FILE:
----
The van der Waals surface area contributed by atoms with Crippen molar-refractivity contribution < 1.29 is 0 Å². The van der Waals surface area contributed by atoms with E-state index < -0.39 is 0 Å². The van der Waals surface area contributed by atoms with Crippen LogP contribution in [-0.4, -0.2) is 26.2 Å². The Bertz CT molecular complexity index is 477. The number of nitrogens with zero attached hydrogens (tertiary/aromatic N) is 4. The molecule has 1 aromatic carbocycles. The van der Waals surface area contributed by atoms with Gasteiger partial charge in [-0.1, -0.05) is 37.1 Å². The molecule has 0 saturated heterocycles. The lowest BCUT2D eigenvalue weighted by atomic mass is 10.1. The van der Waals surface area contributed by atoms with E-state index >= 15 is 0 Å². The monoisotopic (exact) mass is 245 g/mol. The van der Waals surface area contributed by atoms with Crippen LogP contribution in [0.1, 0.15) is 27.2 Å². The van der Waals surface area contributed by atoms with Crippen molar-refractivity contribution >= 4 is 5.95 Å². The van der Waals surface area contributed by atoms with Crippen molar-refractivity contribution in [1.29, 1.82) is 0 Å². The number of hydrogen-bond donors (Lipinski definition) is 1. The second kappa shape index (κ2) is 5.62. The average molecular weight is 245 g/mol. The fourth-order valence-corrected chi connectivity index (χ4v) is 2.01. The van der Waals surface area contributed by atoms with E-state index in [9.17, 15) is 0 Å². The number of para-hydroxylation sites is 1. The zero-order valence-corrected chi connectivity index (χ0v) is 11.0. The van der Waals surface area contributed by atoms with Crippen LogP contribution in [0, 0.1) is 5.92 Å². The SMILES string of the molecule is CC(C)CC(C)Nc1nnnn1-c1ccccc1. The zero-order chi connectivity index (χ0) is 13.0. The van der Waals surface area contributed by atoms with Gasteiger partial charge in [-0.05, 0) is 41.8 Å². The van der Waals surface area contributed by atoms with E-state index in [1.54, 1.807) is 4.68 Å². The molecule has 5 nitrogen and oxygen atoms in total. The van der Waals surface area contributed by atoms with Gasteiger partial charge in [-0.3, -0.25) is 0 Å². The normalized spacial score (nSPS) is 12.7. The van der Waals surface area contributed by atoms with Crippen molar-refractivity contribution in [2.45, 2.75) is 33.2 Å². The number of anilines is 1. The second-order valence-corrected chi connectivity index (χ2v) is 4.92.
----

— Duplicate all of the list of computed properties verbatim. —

The van der Waals surface area contributed by atoms with Crippen molar-refractivity contribution < 1.29 is 0 Å². The van der Waals surface area contributed by atoms with E-state index < -0.39 is 0 Å². The van der Waals surface area contributed by atoms with Crippen LogP contribution in [-0.4, -0.2) is 26.2 Å². The Bertz CT molecular complexity index is 477. The number of nitrogens with zero attached hydrogens (tertiary/aromatic N) is 4. The molecule has 1 aromatic carbocycles. The van der Waals surface area contributed by atoms with Gasteiger partial charge in [-0.1, -0.05) is 37.1 Å². The molecule has 0 saturated heterocycles. The lowest BCUT2D eigenvalue weighted by atomic mass is 10.1. The van der Waals surface area contributed by atoms with E-state index >= 15 is 0 Å². The monoisotopic (exact) mass is 245 g/mol. The van der Waals surface area contributed by atoms with Crippen LogP contribution in [0.1, 0.15) is 27.2 Å². The van der Waals surface area contributed by atoms with Crippen molar-refractivity contribution >= 4 is 5.95 Å². The van der Waals surface area contributed by atoms with Crippen molar-refractivity contribution in [1.29, 1.82) is 0 Å². The number of hydrogen-bond donors (Lipinski definition) is 1. The second kappa shape index (κ2) is 5.62. The average molecular weight is 245 g/mol. The fourth-order valence-corrected chi connectivity index (χ4v) is 2.01. The van der Waals surface area contributed by atoms with E-state index in [9.17, 15) is 0 Å². The number of para-hydroxylation sites is 1. The zero-order valence-corrected chi connectivity index (χ0v) is 11.0. The van der Waals surface area contributed by atoms with Crippen LogP contribution in [0, 0.1) is 5.92 Å². The SMILES string of the molecule is CC(C)CC(C)Nc1nnnn1-c1ccccc1. The zero-order chi connectivity index (χ0) is 13.0. The van der Waals surface area contributed by atoms with Gasteiger partial charge in [-0.05, 0) is 41.8 Å². The van der Waals surface area contributed by atoms with E-state index in [1.54, 1.807) is 4.68 Å². The molecule has 5 nitrogen and oxygen atoms in total. The van der Waals surface area contributed by atoms with Gasteiger partial charge in [-0.3, -0.25) is 0 Å². The normalized spacial score (nSPS) is 12.7. The van der Waals surface area contributed by atoms with Crippen molar-refractivity contribution in [2.45, 2.75) is 33.2 Å². The number of anilines is 1. The second-order valence-corrected chi connectivity index (χ2v) is 4.92.